Corrosion Scales on Galvanized Service Lines and Premise Plumbing

Galvanized piping was the dominant material used for internal plumbing in U.S. housing for many years. It is still presnet both as original plumbing and random replacement fittings in large numbers of homes and schools. Galvanized pipes are associated with serious problems from two sources: failure through excessive corrosion and the associatoin of lead with the iron scales in many localities.

Galvanized was the plumbing material of choice in homes built before the 2nd World War. It began to be replaced by copper from the 1950s owing to lower installation costs and superior corrosion resistance for Cu. Galvanized continued to be widely used, however, in repairs, with galvanized fittings commonly being used instead of much more expensive brass fittings.




A history of service branches. Galvanized fell out of favor in the 1960s, but countless examples still remain in place.














Mixed brass and galvanized (Utility 5).

Mixing metal types inevitably occurs when a galvanized line leads to a brass faucet. However, many copper systems will have some of their brass fittings replaced by galvanized. Even one or two galvanized fittings in a water line can affect water quality.

It is also likely that accelerated corrosion will occur at the junction of the dissimilar metals, as shown by the brass-to-galvanized connection below..




Some examples of iron corrosion scales on galvanized components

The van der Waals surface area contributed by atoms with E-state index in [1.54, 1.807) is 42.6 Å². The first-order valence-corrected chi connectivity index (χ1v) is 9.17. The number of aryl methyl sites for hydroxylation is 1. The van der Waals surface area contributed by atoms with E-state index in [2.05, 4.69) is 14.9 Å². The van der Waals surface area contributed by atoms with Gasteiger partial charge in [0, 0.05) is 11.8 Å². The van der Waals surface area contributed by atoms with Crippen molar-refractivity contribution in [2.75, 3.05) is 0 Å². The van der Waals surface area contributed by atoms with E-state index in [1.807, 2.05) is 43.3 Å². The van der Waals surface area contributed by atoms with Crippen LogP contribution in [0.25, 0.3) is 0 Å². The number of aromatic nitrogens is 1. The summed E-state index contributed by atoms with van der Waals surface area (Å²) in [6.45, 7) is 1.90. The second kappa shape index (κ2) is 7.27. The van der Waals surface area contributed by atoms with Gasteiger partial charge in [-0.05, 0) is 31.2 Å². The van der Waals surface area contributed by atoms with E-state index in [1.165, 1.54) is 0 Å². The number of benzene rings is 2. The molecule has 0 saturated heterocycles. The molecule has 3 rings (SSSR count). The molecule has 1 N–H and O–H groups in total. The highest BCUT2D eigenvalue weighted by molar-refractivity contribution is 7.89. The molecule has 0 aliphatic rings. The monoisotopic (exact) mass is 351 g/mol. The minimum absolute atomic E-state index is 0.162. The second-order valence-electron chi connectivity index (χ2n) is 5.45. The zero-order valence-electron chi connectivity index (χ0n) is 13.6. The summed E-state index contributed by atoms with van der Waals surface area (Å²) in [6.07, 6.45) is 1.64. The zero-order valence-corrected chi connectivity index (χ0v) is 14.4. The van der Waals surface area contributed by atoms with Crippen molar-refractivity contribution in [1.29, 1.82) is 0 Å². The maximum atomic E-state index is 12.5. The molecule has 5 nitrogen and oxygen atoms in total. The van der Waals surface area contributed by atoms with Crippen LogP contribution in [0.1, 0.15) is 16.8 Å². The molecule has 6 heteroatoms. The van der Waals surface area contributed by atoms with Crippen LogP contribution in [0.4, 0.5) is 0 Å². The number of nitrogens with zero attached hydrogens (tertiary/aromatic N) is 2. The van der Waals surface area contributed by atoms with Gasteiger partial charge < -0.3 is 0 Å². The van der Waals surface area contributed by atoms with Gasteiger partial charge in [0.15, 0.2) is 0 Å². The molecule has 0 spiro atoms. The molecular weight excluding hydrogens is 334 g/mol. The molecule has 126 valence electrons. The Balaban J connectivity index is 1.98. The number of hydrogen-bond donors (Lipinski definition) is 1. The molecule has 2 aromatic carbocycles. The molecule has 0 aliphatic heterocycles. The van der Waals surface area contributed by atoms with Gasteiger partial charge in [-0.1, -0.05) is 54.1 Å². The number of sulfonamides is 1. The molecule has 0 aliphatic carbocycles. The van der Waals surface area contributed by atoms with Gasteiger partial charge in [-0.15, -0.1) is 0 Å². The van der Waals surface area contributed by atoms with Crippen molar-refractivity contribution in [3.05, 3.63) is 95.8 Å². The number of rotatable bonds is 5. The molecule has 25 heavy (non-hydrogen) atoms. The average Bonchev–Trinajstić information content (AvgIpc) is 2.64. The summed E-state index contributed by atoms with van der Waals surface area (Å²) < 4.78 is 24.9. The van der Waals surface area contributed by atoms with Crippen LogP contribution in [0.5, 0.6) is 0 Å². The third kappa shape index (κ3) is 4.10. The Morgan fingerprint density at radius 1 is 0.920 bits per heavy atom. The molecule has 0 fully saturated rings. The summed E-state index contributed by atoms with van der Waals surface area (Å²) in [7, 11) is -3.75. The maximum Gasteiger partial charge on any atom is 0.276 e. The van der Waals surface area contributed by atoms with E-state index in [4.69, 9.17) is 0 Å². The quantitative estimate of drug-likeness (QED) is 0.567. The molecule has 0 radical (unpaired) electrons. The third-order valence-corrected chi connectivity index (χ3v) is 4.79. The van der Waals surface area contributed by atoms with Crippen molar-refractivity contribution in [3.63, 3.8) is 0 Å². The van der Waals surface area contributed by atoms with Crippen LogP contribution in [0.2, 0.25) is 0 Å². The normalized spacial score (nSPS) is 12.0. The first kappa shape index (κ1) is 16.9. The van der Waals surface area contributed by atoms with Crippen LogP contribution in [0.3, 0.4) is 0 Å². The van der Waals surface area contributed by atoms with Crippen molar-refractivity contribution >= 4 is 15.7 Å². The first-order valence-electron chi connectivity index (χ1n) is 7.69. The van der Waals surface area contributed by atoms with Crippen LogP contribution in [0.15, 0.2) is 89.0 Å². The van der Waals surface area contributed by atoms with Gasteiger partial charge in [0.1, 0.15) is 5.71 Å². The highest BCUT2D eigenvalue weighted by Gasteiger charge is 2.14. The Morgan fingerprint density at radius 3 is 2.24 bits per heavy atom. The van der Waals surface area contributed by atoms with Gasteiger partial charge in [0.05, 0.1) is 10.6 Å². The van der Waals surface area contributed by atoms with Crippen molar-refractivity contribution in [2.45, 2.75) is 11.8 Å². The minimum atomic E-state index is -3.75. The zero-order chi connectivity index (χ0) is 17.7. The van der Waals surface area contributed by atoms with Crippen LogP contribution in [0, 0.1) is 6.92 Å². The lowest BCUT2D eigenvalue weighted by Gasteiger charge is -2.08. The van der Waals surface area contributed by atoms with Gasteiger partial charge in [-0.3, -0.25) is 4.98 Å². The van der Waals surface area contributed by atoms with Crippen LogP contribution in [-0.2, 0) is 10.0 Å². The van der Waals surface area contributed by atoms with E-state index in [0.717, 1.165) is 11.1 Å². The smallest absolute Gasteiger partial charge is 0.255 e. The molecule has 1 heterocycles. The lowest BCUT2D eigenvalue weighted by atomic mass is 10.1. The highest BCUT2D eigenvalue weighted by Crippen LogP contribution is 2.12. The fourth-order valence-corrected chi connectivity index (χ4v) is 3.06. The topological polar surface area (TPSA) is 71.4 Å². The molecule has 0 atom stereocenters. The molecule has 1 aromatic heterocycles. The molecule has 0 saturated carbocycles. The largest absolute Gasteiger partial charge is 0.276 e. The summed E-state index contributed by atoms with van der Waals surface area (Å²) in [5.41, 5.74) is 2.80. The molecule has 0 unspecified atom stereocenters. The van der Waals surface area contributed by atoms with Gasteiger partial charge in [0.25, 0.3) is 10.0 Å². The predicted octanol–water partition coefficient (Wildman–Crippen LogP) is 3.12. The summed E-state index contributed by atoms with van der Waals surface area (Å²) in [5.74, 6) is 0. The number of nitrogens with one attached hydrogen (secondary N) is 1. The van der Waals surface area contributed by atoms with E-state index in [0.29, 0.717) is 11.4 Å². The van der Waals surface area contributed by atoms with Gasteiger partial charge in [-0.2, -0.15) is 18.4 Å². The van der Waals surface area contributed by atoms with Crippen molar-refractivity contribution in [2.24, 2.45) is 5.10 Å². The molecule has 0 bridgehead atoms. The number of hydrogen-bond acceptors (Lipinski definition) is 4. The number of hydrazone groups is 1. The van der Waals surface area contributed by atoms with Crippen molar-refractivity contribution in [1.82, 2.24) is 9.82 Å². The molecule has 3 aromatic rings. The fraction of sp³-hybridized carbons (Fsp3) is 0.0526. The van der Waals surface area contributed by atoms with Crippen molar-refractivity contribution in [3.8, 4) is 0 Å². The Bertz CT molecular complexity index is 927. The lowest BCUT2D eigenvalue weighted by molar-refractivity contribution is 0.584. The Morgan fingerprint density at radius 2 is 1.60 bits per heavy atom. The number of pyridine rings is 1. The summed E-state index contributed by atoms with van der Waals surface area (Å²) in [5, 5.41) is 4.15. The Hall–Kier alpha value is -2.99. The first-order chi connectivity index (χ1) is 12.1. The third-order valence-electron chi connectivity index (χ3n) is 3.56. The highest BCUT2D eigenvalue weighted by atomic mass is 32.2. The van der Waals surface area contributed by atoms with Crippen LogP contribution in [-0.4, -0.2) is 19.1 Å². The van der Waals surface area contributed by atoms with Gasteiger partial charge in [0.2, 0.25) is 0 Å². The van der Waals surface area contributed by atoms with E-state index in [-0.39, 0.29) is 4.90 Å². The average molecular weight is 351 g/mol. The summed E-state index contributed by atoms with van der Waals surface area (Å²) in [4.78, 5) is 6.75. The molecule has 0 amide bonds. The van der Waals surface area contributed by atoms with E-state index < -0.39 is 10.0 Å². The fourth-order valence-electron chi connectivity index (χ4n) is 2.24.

(click on an image for a larger version)


Utility 1:

Surface water, chloramine disinfection, alkalinity = 70, pH = 7.7.

Lead service lines common. 90th percentile Pb = 4 µg/L

Examples of household galvanized downstream of lead service lines: bulk chemistry and compositions of morphologic components

The "discovery" sample. Shows why some houses with lead services had much higher lead than others Imaging of lead attached to iron oxides: SEM back-scatter

Utility 2:

Surface water, chlorine disinfection, alkalinity = 67, pH = 8.4.

Lead services common. 90th percentile Pb = 8 µg/L

Iron scale developed on interior of galvanized fitting attached to a brass fitting. Note the transition in texture from rough to smooth going from one metal substrate to the other. Galvanized steel pipe used as a water main. Water heater inlet and outlet, both with mixed galvanized and copper. The hot water in a home tends to be higher in metals than the cold water.

Utility 5:

Surface water, chloramine disinfection, alkalinity = 13; pH = 8.1

 No lead services. 90th percentile Pb = 14 µg/L

Mixed galvanized and brass in a faucet Brass faucet with internal coating of iron oxy-hydroxide Lead (bright spots) in iron oxy-hydroxide matrix